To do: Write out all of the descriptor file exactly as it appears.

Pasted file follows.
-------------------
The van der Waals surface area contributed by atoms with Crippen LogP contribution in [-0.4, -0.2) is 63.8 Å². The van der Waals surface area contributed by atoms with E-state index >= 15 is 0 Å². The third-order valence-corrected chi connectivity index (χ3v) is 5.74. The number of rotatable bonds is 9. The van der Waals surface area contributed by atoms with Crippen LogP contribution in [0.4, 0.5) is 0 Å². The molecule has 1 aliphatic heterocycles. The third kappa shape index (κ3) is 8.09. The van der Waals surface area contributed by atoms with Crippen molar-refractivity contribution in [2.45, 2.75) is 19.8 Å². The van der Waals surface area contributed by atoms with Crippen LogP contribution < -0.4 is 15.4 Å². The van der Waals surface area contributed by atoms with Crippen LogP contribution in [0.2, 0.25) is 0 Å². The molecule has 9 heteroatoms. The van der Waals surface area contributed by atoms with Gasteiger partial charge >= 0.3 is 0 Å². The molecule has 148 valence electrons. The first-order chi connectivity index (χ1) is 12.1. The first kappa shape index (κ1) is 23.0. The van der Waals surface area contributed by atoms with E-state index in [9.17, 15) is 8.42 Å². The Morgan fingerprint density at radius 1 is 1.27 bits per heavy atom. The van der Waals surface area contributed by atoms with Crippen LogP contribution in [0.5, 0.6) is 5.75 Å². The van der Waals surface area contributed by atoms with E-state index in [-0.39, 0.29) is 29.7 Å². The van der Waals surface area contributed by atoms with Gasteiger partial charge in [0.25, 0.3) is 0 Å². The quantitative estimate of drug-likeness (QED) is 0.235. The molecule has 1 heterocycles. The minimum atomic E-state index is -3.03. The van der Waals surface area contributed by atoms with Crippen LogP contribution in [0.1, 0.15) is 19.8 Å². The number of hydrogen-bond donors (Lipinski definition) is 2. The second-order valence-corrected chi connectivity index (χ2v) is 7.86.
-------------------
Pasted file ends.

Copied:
The van der Waals surface area contributed by atoms with Crippen LogP contribution in [-0.4, -0.2) is 63.8 Å². The van der Waals surface area contributed by atoms with E-state index >= 15 is 0 Å². The third-order valence-corrected chi connectivity index (χ3v) is 5.74. The number of rotatable bonds is 9. The van der Waals surface area contributed by atoms with Crippen LogP contribution in [0.4, 0.5) is 0 Å². The molecule has 1 aliphatic heterocycles. The third kappa shape index (κ3) is 8.09. The van der Waals surface area contributed by atoms with Crippen molar-refractivity contribution in [2.45, 2.75) is 19.8 Å². The van der Waals surface area contributed by atoms with Crippen LogP contribution < -0.4 is 15.4 Å². The van der Waals surface area contributed by atoms with Crippen LogP contribution in [0.2, 0.25) is 0 Å². The molecule has 9 heteroatoms. The van der Waals surface area contributed by atoms with Gasteiger partial charge >= 0.3 is 0 Å². The molecule has 148 valence electrons. The first-order chi connectivity index (χ1) is 12.1. The first kappa shape index (κ1) is 23.0. The van der Waals surface area contributed by atoms with E-state index in [9.17, 15) is 8.42 Å². The Morgan fingerprint density at radius 1 is 1.27 bits per heavy atom. The van der Waals surface area contributed by atoms with Crippen LogP contribution in [0.5, 0.6) is 5.75 Å². The van der Waals surface area contributed by atoms with E-state index in [-0.39, 0.29) is 29.7 Å². The van der Waals surface area contributed by atoms with Gasteiger partial charge in [0.25, 0.3) is 0 Å². The quantitative estimate of drug-likeness (QED) is 0.235. The molecule has 1 heterocycles. The minimum atomic E-state index is -3.03. The van der Waals surface area contributed by atoms with Crippen LogP contribution in [0.1, 0.15) is 19.8 Å². The number of hydrogen-bond donors (Lipinski definition) is 2. The second-order valence-corrected chi connectivity index (χ2v) is 7.86.